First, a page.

's Forum Archives - General

Archive Home >> General(1 2 3 4 5 6 7 8 9 10 11 12 13 14 15 16 17 18 19 20 21 22 23 24 25 26 27 28 29 30 31 32 33 34 35 36 )

Real Tech question: Buying a new stem(13 posts)

Real Tech question: Buying a new stemPaulCL
Nov 29, 2001 8:42 AM
I ride a 1997 Colnago bititanio. Without measuring, I am assuming that I will need a stem for a 1" (not 1 1/8") stearer?? correct. I think the 1" was standard way back then....

By the way, I still use a quill stem - and no, I am not switching to the new threadless stems.
You are correct,TJeanloz
Nov 29, 2001 8:45 AM
I could be wrong, but I don't think Colnago is on the 1 1/8" bandwagon yet. They certainly weren't in 1997. Finding a road quilled stem in 1 1/8" would be a neat trick too...
T - question for you, quill-related:RhodyRider
Nov 29, 2001 1:16 PM
My stem seems to be seized or frozen or whatever the terminology is. I was able to loosen the bolt no problem, but the stem itself didn't want to budge. I simply wanted to lower it a smidge, but it wouldn't move under normal pressure. I don't want to horse it for fear of doing something bad to the steerer tube. Any suggestions for "unsticking" a stuck quill stem? (Facts: It is a TTT Synthesis, into a Kestrel EMS fork, steel steerer.)
Any help would be much appreciated. Is the simple answer to just bash it a bit with a plastic mallet?
It could be easy, it could be hard,TJeanloz
Nov 29, 2001 1:25 PM
First things first, after you loosen the bolt about 1cm, you need to hit it (the bolt) with a hammer to knock the wedge out of position. Once you do that, the stem should move.

If that doesn't move the stem, hit the stem with a hammer (put a block of wood between the hammer and stem).

If that doesn't move the stem- and it might not- remove the stem bolt completely, go to the hardware store and get yourself a can of "Spray Penetrant", fill the headtube with the penetrant, plug the hole in the top of the stem. Let your bike sit upside down for a few days (don't do this on the living room carpet- it will ooze penetrant out the top). Repeat attempts with the hammer.
Thanks, bro. (nm)RhodyRider
Nov 29, 2001 1:36 PM
And ...pmf1
Nov 30, 2001 5:12 AM
When you put it back in, use plenty of grease and periodically re-grease it.

My wife's Litespeed used to have this problem big time. The stem would always get stuck. Since I started using Permetex (similar to ti-prep, can be bought at an auto parts store) the problem went away. Even though your bike is not ti, you may want to try this stuff. Its a bit messy, but works great.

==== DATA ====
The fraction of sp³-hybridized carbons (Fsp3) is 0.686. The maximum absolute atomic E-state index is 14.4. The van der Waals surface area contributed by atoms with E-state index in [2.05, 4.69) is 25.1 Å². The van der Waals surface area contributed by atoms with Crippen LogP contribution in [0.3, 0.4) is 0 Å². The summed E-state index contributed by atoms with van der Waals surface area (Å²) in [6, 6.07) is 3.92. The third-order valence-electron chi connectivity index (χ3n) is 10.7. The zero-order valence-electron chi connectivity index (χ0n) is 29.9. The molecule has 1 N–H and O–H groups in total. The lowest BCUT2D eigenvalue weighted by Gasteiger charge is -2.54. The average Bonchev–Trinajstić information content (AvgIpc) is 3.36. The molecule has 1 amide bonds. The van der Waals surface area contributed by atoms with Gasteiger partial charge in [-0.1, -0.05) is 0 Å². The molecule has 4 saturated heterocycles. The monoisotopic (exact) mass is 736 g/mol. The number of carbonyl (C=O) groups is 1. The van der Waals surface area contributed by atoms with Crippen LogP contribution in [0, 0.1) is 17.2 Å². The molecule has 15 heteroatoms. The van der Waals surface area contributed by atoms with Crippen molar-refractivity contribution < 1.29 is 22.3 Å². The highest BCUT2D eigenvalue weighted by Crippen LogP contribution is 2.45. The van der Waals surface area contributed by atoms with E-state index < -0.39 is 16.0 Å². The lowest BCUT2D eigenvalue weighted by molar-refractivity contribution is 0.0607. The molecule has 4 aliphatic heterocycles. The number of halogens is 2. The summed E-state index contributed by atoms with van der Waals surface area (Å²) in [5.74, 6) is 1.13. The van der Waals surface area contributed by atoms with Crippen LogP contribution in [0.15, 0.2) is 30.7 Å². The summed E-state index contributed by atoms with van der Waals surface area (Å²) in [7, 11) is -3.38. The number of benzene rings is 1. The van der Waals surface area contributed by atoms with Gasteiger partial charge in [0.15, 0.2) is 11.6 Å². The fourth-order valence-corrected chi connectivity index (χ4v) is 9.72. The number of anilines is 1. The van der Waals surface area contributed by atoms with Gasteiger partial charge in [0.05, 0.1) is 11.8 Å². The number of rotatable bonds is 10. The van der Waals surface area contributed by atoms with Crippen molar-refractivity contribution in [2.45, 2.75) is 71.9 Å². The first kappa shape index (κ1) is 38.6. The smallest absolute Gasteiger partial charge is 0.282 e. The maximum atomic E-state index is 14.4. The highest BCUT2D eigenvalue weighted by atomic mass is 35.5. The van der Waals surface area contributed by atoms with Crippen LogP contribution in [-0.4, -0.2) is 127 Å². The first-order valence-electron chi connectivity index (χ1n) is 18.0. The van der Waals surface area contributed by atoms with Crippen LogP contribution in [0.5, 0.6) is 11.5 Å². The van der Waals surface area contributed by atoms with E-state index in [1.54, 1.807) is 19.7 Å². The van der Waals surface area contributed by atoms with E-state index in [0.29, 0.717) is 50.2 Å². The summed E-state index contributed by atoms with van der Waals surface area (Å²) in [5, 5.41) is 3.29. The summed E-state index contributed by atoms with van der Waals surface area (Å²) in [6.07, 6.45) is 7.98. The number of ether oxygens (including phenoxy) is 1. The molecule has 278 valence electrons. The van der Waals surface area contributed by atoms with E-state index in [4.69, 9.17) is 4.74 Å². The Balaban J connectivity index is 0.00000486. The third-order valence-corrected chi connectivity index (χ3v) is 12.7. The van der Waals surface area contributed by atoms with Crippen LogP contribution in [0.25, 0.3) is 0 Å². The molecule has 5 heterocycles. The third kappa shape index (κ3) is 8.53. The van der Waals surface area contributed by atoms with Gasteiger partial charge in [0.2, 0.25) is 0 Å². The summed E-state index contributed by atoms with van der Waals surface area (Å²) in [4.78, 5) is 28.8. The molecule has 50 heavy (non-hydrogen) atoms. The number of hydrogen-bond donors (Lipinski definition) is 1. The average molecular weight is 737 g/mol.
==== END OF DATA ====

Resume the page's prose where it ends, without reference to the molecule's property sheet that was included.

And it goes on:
Actually, the bike is Ti...RhodyRider
Nov 30, 2001 8:56 AM
It's an LS Catalyst. My assumption was that the stem wedge was stuck in the steel steerer tube, I didn't think the Ti head tube had any role in this. (OBVIOUSLY I'M NOT A MECHANIC OR EVEN VERY INTUITIVE ABOUT THIS TOPIC!)
So I will take your "greasy" advice, too. Thanx!
Actually, the bike is Ti...TJeanloz
Nov 30, 2001 10:33 AM
You're right, the stem is going into the steel steerer. But the ti anti-sieze compounds work well in this situation because they're a little thicker than grease, and more effective at staying where they need to be.
re: Real Tech question: Buying a new stempmf1
Nov 29, 2001 8:47 AM
I'd bet my left n** that its 1''. The 2001 C-40 has a 1'' headset.

Ernesto doesn't fall for gimmicks. The forks have no lawyer tabs and the head tubes are 1''.
yupJack S
Nov 29, 2001 1:46 PM
but the Biti was pretty gimmicky... the ones I've seen all cracked at the BB weld.

BTW, laywer tabs are a CPSC requirement IIRC, and only required for complete bike mfgers. For example, Treks will have them, Serottas won't.
Nov 30, 2001 4:50 AM
I have no idea what CPSC and IIRC means. I'm a dumb economist, not a lawyer.

I think by default, you'll see most U.S. fork manufacturers making forks with lawyer tabs even on their after-market forks. Most of those imported into the U.S. probably have them. The Look HSC2 I bought with a frame (unbuilt) had them. If I were a manufacturer selling in the U.S., a place where you can sue for coffee being too hot, I'd do it too. Better safe than sorry. The good news is that with a metal file and about 10 minutes of free time, they can be a thing of the past.

Last summer, while commuting home, I saw a guy cross a street, hit a bump and his front wheel went flying off. Turned out he forgot to close the quick release (and no lawyer tabs). He landed on his fork and dinked himself up pretty good. The fork was trashed. I felt so sorry for him that I told him to wait while I rode home, got my car and gave him a lift home. Maybe they have a purpose. Sure are annoying though.
Lawyer tabs,TJeanloz
Nov 30, 2001 8:28 AM
They are the result of the Consumer Products Saftey Commission (CPSC). We owe other fantastic innovations to this group: non adjusatble STI levers (so small hands can't reach the brakes), reflectors on Litespeeds, and a few others.

Colnagos do not need tabs (or reflectors) because they are not sold as bicycles, but as bicycle frames and forks. off to Col. Cyclist Warehouse salePaulCL
Nov 29, 2001 8:50 AM
It's amazing how cheap the quill stems are these days since they are out of style - and that's what it is too - Style!